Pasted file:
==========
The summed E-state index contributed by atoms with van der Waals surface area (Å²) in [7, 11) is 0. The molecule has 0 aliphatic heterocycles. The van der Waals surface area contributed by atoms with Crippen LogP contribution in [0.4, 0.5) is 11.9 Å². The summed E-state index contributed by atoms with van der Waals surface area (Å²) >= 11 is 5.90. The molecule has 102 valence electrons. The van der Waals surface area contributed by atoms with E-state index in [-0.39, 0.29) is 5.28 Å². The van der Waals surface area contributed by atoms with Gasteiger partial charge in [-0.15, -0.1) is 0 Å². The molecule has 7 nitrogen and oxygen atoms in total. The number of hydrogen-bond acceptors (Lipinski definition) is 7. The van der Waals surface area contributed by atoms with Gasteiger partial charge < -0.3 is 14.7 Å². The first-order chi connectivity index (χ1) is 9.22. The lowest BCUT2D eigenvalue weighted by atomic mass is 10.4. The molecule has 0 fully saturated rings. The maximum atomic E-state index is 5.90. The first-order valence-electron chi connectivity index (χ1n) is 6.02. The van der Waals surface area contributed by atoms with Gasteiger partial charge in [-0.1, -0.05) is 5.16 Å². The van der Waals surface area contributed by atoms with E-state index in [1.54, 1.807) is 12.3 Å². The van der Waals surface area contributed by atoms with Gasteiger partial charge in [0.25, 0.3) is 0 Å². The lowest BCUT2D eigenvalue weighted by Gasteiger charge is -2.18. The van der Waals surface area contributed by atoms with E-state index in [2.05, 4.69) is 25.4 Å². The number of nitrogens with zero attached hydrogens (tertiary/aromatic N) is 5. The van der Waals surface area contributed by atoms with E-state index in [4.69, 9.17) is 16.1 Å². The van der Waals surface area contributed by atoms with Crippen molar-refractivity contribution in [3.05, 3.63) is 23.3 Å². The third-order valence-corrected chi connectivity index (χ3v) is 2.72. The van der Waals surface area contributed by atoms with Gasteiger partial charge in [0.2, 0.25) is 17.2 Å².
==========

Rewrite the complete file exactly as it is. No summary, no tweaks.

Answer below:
The summed E-state index contributed by atoms with van der Waals surface area (Å²) in [7, 11) is 0. The molecule has 0 aliphatic heterocycles. The van der Waals surface area contributed by atoms with Crippen LogP contribution in [0.4, 0.5) is 11.9 Å². The summed E-state index contributed by atoms with van der Waals surface area (Å²) >= 11 is 5.90. The molecule has 102 valence electrons. The van der Waals surface area contributed by atoms with E-state index in [-0.39, 0.29) is 5.28 Å². The van der Waals surface area contributed by atoms with Gasteiger partial charge in [-0.15, -0.1) is 0 Å². The molecule has 7 nitrogen and oxygen atoms in total. The number of hydrogen-bond acceptors (Lipinski definition) is 7. The van der Waals surface area contributed by atoms with Gasteiger partial charge < -0.3 is 14.7 Å². The first-order chi connectivity index (χ1) is 9.22. The lowest BCUT2D eigenvalue weighted by atomic mass is 10.4. The molecule has 0 fully saturated rings. The maximum atomic E-state index is 5.90. The first-order valence-electron chi connectivity index (χ1n) is 6.02. The van der Waals surface area contributed by atoms with Gasteiger partial charge in [-0.1, -0.05) is 5.16 Å². The van der Waals surface area contributed by atoms with E-state index in [1.54, 1.807) is 12.3 Å². The van der Waals surface area contributed by atoms with Gasteiger partial charge in [0.25, 0.3) is 0 Å². The lowest BCUT2D eigenvalue weighted by Gasteiger charge is -2.18. The van der Waals surface area contributed by atoms with E-state index in [2.05, 4.69) is 25.4 Å². The number of nitrogens with zero attached hydrogens (tertiary/aromatic N) is 5. The van der Waals surface area contributed by atoms with E-state index in [4.69, 9.17) is 16.1 Å². The van der Waals surface area contributed by atoms with Crippen molar-refractivity contribution in [3.05, 3.63) is 23.3 Å². The third-order valence-corrected chi connectivity index (χ3v) is 2.72. The van der Waals surface area contributed by atoms with Gasteiger partial charge in [0.2, 0.25) is 17.2 Å².